Mr. Lighthizer — whose top deputy will meet with Chinese officials this week ahead of more high-level talks in February — has played down any differences with Mr. Trump and views his role as ultimately executing the directive of his boss. But the trade representative, who declined to be interviewed, has told friends and associates that he is intent on preventing the president from being talked into accepting “empty promises” like temporary increases in soybean or beef purchases.
Mr. Lighthizer, 71, is pushing for substantive changes, such as forcing China to end its practice of requiring American companies to hand over valuable technology as a condition of doing business there. But after 40 years of dealing with China and watching it dangle promises that do not materialize, Mr. Lighthizer remains deeply skeptical of Beijing and has warned Mr. Trump that the United States may need to exert more pressure through additional tariffs in order to win true concessions.
When Mr. Lighthizer senses that anyone — even Mr. Trump — might be going a little soft on China, he opens a paper-clipped manila folder he totes around and brandishes a single-page, easy-reading chart that lists decades of failed trade negotiations with Beijing, according to administration officials.
“Bob’s attitude toward China is very simple. He wants them to surrender,” said William A. Reinsch, a former federal trade official who met him three decades ago when Mr. Lighthizer was a young aide for former Senator Bob Dole of Kansas. “His negotiating strategy is simple too. He basically gives them a list of things he wants them to do and says, ‘Fix it now.’”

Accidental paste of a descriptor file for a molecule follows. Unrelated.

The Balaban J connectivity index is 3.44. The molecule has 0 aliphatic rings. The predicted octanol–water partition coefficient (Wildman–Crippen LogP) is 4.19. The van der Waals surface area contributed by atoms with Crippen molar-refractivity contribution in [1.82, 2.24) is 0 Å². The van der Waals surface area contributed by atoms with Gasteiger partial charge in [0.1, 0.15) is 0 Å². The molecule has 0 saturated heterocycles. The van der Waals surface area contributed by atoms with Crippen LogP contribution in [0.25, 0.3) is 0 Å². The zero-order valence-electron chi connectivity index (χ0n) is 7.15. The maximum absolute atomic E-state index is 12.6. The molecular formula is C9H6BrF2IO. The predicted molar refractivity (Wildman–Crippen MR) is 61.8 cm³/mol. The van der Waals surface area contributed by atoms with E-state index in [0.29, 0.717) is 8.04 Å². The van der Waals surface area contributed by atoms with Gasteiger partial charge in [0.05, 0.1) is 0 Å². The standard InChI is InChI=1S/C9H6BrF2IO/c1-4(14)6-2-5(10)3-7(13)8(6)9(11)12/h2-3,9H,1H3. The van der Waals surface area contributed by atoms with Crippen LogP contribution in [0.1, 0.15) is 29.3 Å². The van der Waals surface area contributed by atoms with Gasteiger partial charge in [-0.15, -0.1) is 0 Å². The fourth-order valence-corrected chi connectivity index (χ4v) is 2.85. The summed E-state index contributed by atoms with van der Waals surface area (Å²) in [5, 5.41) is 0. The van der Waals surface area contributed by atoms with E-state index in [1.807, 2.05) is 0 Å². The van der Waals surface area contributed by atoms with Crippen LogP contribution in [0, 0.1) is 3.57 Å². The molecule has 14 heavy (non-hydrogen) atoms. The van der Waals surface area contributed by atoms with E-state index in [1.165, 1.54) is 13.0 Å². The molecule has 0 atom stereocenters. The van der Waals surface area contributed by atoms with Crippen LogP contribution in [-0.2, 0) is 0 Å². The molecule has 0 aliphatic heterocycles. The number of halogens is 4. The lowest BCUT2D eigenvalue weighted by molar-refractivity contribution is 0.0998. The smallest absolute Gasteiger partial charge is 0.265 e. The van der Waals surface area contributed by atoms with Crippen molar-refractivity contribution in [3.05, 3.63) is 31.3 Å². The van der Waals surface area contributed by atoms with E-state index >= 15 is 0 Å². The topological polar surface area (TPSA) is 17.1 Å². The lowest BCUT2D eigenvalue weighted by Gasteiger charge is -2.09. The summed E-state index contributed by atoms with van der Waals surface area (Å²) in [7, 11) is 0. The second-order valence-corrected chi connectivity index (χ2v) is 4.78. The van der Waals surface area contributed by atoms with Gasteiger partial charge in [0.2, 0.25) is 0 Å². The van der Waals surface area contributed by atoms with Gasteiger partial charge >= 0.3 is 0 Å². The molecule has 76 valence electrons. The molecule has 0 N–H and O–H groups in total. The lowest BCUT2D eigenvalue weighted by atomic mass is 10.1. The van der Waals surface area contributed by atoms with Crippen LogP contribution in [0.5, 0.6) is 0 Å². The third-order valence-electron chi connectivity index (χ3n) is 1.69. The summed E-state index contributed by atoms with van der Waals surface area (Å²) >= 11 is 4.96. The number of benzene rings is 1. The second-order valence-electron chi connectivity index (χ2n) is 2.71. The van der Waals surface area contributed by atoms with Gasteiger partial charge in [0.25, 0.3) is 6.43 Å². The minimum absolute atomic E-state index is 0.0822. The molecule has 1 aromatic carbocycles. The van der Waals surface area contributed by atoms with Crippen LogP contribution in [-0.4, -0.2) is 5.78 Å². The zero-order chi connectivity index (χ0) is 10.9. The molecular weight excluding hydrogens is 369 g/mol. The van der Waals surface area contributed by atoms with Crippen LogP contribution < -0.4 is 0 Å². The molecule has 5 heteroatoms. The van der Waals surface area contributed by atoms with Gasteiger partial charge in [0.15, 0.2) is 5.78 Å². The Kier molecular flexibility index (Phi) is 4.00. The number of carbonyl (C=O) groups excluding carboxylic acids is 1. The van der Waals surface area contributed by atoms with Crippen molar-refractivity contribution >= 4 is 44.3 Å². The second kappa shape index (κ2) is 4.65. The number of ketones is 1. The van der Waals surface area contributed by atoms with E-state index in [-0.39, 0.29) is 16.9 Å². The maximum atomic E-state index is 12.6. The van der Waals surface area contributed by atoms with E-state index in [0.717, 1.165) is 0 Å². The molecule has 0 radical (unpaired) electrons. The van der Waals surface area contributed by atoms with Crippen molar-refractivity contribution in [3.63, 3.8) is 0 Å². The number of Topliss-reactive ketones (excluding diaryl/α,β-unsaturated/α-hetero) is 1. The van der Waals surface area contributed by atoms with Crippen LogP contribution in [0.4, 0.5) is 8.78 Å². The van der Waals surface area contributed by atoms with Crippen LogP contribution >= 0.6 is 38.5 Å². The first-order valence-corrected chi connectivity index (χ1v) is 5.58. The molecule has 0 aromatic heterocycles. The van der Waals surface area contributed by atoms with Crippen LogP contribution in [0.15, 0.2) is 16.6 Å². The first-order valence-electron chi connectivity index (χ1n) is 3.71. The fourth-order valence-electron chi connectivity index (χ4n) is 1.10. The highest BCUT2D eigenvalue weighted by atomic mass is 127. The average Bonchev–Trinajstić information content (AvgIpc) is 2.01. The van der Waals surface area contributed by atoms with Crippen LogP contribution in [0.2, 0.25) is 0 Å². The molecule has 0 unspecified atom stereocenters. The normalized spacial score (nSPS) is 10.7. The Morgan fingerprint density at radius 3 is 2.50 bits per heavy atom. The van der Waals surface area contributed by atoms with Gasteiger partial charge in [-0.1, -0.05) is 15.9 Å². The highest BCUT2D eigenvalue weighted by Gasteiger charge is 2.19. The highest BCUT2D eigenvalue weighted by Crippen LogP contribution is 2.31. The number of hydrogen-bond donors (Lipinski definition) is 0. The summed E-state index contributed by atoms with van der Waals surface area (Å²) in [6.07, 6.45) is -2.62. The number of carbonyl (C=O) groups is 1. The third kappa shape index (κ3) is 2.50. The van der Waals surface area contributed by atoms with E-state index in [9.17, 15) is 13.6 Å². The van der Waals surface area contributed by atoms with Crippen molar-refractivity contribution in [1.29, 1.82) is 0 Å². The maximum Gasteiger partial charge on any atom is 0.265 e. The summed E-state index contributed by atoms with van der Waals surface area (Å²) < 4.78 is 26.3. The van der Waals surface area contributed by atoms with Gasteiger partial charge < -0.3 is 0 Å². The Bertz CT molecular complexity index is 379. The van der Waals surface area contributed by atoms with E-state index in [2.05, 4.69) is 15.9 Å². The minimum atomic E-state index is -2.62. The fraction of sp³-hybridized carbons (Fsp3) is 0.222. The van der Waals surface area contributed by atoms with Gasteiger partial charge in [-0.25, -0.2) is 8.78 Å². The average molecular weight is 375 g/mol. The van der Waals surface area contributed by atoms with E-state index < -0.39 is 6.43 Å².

Mr. Trump’s selection of Mr. Lighthizer last month to lead the talks initially spooked markets, which viewed the China skeptic’s appointment as an ominous sign. It also annoyed Chinese officials, who had been talking with the Treasury secretary, Steven Mnuchin, a more moderate voice on trade and the primary point of contact for Liu He, China’s top trade negotiator. Mr. Mnuchin has urged the president to avoid a protracted trade war, even if that entails reaching an interim agreement that leaves some issues unresolved.
Mr. Mnuchin, who attended the G-20 dinner, helped Mr. Trump craft an upbeat assessment declaring the Buenos Aires meeting “highly successful” in the presidential limousine back to the airport, according to a senior administration official.
The disparate views among Mr. Trump’s top trade advisers have prompted sparring — both publicly and behind the scenes.
During an Oval Office meeting with the trade team the fall of 2017, Mr. Lighthizer accused Mr. Mnuchin and Gary D. Cohn, the former National Economic Council director, of bad-mouthing him to free-trade Republican senators.